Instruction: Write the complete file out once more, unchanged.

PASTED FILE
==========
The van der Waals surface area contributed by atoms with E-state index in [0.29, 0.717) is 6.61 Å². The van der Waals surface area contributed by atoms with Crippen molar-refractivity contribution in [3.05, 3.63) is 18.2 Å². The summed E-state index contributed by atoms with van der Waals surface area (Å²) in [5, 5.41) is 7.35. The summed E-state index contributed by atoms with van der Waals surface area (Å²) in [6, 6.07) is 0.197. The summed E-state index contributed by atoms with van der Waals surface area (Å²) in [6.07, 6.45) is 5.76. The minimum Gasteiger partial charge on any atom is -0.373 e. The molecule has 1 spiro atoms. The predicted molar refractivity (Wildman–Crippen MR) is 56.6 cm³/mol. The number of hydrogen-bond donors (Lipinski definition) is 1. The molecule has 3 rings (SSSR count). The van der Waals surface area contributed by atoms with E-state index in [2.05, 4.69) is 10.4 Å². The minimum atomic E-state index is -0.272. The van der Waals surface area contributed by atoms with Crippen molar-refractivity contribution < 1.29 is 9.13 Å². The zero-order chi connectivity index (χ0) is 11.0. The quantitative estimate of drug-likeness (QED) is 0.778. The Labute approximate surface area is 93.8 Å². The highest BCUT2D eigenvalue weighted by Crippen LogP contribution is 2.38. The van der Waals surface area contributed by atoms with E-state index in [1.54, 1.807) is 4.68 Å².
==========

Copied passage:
The van der Waals surface area contributed by atoms with E-state index in [0.29, 0.717) is 6.61 Å². The van der Waals surface area contributed by atoms with Crippen molar-refractivity contribution in [3.05, 3.63) is 18.2 Å². The summed E-state index contributed by atoms with van der Waals surface area (Å²) in [5, 5.41) is 7.35. The summed E-state index contributed by atoms with van der Waals surface area (Å²) in [6, 6.07) is 0.197. The summed E-state index contributed by atoms with van der Waals surface area (Å²) in [6.07, 6.45) is 5.76. The minimum Gasteiger partial charge on any atom is -0.373 e. The molecule has 1 spiro atoms. The predicted molar refractivity (Wildman–Crippen MR) is 56.6 cm³/mol. The number of hydrogen-bond donors (Lipinski definition) is 1. The molecule has 3 rings (SSSR count). The van der Waals surface area contributed by atoms with E-state index in [2.05, 4.69) is 10.4 Å². The minimum atomic E-state index is -0.272. The van der Waals surface area contributed by atoms with Crippen molar-refractivity contribution < 1.29 is 9.13 Å². The zero-order chi connectivity index (χ0) is 11.0. The quantitative estimate of drug-likeness (QED) is 0.778. The Labute approximate surface area is 93.8 Å². The highest BCUT2D eigenvalue weighted by Crippen LogP contribution is 2.38. The van der Waals surface area contributed by atoms with E-state index in [1.54, 1.807) is 4.68 Å².